David, the A320 no doubt is a very efficient aircraft but you’re really over selling its efficiency. The E2 jets are actually more efficient than the A220 for missions under 500nm. Going beyond that point, the scale tips rapidly in favour of the A220. Going beyond 1200nm or roughly 3hrs of flight, the A220 is basically unmatched in terms of the operating costs and efficiency for their given capacities.

Montreal Alophone

A correction is warranted here. CS100 was done first, and then everything was redone for a slightly heavier version that was CS300, though nearly in parallel. I doubt any further stretching would be inexpensive, as wing will likely have to be resized and that is a major expense with composite structures.


The -500 won’t be offered anytime soon, as it would cannibalise orders of the A-320, which is what Bombardier would have liked to do – had it kept the program. Since it’s a new day now, Airbus will want to do two things:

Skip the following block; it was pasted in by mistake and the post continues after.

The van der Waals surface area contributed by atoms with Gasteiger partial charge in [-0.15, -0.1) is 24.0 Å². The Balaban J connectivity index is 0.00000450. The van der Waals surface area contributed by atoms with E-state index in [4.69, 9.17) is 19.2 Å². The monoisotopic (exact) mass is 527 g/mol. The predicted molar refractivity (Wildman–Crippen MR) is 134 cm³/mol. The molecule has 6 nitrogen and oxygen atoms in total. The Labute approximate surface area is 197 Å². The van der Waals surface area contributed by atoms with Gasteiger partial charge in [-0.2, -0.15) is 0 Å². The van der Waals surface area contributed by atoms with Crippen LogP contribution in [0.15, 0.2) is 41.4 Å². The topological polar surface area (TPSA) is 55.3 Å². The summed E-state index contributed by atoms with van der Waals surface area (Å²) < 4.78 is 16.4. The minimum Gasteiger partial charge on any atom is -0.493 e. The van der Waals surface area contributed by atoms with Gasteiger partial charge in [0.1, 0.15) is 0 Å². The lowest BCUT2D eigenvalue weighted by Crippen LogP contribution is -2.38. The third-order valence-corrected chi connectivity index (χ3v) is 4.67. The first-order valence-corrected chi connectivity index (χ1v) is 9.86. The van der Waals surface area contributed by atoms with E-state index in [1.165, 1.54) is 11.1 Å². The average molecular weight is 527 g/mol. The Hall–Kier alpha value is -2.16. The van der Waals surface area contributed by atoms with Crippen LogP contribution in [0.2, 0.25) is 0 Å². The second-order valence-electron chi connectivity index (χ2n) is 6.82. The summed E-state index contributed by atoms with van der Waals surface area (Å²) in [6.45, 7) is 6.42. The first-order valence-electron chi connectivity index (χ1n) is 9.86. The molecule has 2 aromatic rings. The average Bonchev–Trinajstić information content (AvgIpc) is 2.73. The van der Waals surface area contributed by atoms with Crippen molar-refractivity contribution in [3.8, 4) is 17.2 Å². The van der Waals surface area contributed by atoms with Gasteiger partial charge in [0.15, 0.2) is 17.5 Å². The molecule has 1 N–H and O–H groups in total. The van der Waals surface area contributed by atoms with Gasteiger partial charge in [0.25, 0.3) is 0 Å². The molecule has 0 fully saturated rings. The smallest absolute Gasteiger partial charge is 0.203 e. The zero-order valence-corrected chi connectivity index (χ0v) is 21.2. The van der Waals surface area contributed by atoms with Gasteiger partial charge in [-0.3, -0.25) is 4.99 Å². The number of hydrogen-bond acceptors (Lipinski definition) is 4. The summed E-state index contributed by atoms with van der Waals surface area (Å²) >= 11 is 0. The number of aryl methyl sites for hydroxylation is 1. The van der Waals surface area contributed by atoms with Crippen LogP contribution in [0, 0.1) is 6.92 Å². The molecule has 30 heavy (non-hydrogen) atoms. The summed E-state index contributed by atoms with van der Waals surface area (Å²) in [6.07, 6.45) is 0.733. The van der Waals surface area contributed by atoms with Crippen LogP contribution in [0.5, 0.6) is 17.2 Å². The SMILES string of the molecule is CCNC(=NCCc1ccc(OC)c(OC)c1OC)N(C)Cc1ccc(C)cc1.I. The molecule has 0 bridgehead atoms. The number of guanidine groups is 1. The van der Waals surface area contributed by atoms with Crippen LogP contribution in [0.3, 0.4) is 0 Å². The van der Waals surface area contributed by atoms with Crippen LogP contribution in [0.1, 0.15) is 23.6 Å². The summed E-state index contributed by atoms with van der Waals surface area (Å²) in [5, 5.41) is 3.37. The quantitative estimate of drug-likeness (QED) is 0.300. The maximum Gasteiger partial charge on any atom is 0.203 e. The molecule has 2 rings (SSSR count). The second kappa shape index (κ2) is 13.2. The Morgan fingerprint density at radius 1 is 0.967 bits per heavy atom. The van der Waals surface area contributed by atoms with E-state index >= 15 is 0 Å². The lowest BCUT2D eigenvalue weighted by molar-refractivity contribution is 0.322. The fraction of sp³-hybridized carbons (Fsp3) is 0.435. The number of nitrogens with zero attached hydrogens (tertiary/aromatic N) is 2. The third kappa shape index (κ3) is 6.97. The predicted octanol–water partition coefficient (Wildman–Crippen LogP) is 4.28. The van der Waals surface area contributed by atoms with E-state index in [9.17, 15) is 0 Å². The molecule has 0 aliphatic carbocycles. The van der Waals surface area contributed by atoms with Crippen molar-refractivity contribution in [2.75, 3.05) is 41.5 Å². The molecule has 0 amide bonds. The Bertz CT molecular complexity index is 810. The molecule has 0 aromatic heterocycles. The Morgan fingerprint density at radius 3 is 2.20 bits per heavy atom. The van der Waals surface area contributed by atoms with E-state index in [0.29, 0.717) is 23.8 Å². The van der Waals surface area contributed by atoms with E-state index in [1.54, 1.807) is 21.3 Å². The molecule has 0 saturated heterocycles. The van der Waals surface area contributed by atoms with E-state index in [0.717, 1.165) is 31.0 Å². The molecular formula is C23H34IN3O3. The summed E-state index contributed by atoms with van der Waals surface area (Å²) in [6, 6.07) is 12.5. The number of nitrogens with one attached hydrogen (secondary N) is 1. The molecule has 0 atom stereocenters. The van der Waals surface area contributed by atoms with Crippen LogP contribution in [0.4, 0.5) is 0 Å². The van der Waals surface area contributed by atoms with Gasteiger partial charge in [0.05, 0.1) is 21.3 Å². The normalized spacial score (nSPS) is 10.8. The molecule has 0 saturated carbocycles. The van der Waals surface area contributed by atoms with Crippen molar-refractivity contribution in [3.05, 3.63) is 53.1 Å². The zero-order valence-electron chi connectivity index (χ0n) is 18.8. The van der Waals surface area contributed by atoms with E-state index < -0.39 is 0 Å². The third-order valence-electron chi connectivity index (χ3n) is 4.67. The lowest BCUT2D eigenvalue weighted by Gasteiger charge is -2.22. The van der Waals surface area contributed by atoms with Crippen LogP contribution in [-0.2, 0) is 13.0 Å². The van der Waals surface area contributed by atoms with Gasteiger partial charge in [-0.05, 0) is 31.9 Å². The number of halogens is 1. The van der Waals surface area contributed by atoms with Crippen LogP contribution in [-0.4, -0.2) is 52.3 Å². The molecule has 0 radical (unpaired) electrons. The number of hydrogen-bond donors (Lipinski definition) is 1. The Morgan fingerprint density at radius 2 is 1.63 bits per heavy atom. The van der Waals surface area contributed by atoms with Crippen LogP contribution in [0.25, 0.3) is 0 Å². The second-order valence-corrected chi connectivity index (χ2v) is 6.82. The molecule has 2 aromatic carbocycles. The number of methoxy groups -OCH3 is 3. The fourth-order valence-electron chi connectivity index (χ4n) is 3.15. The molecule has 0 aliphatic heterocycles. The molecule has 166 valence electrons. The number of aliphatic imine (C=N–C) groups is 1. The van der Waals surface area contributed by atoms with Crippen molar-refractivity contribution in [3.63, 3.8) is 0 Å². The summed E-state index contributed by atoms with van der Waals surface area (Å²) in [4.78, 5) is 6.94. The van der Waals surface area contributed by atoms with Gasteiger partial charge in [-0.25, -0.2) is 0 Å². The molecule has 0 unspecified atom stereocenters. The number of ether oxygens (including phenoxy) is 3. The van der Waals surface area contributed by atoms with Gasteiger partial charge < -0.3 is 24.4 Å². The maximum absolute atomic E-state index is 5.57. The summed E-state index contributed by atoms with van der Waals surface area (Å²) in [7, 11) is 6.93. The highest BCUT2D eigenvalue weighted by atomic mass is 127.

1) Run down the backlog on the A-320 &
2) Utilise it’s option to purchase the remaining shares in the C-Series to own it outright.

David C

It is a MAX killer and already a plane on paper. For Boeing to compete against it they would need a new clean sheet aircraft that incorporates the manufacturing efficiency and technology developed for the dreamliner. And the A220 is still a more efficient aircraft than the A320Neo. But they need to get the cost of manufacturing down. I bet one buck (The Trading places bet) that the A220-500 goes from paper to reality in the next 12-18 months. Air France would not have mentioned it if it wasn’t under serious consideration. Plus if Air France does get Airbus to… Read more »

Jack Abbott